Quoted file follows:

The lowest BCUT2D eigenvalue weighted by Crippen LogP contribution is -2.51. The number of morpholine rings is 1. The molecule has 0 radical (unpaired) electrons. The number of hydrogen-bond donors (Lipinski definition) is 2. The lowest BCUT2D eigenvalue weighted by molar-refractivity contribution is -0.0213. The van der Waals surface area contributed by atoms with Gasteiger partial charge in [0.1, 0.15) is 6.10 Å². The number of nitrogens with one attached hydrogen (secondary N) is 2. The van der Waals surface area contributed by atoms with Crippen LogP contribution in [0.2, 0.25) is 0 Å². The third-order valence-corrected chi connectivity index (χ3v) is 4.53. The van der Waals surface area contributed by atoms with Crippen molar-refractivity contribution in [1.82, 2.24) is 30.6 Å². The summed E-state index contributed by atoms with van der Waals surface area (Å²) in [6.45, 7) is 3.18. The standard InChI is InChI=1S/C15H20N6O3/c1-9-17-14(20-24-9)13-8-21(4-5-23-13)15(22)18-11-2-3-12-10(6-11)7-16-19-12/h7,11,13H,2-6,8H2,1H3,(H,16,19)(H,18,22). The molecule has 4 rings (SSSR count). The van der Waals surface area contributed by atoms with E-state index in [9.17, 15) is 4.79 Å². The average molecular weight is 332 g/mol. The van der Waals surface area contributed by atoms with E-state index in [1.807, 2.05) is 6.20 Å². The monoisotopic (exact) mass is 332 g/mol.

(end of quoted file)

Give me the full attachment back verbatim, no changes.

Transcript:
The lowest BCUT2D eigenvalue weighted by Crippen LogP contribution is -2.51. The number of morpholine rings is 1. The molecule has 0 radical (unpaired) electrons. The number of hydrogen-bond donors (Lipinski definition) is 2. The lowest BCUT2D eigenvalue weighted by molar-refractivity contribution is -0.0213. The van der Waals surface area contributed by atoms with Gasteiger partial charge in [0.1, 0.15) is 6.10 Å². The number of nitrogens with one attached hydrogen (secondary N) is 2. The van der Waals surface area contributed by atoms with Crippen LogP contribution in [0.2, 0.25) is 0 Å². The third-order valence-corrected chi connectivity index (χ3v) is 4.53. The van der Waals surface area contributed by atoms with Crippen molar-refractivity contribution in [1.82, 2.24) is 30.6 Å². The summed E-state index contributed by atoms with van der Waals surface area (Å²) in [6.45, 7) is 3.18. The standard InChI is InChI=1S/C15H20N6O3/c1-9-17-14(20-24-9)13-8-21(4-5-23-13)15(22)18-11-2-3-12-10(6-11)7-16-19-12/h7,11,13H,2-6,8H2,1H3,(H,16,19)(H,18,22). The molecule has 4 rings (SSSR count). The van der Waals surface area contributed by atoms with E-state index in [9.17, 15) is 4.79 Å². The average molecular weight is 332 g/mol. The van der Waals surface area contributed by atoms with E-state index in [1.807, 2.05) is 6.20 Å². The monoisotopic (exact) mass is 332 g/mol.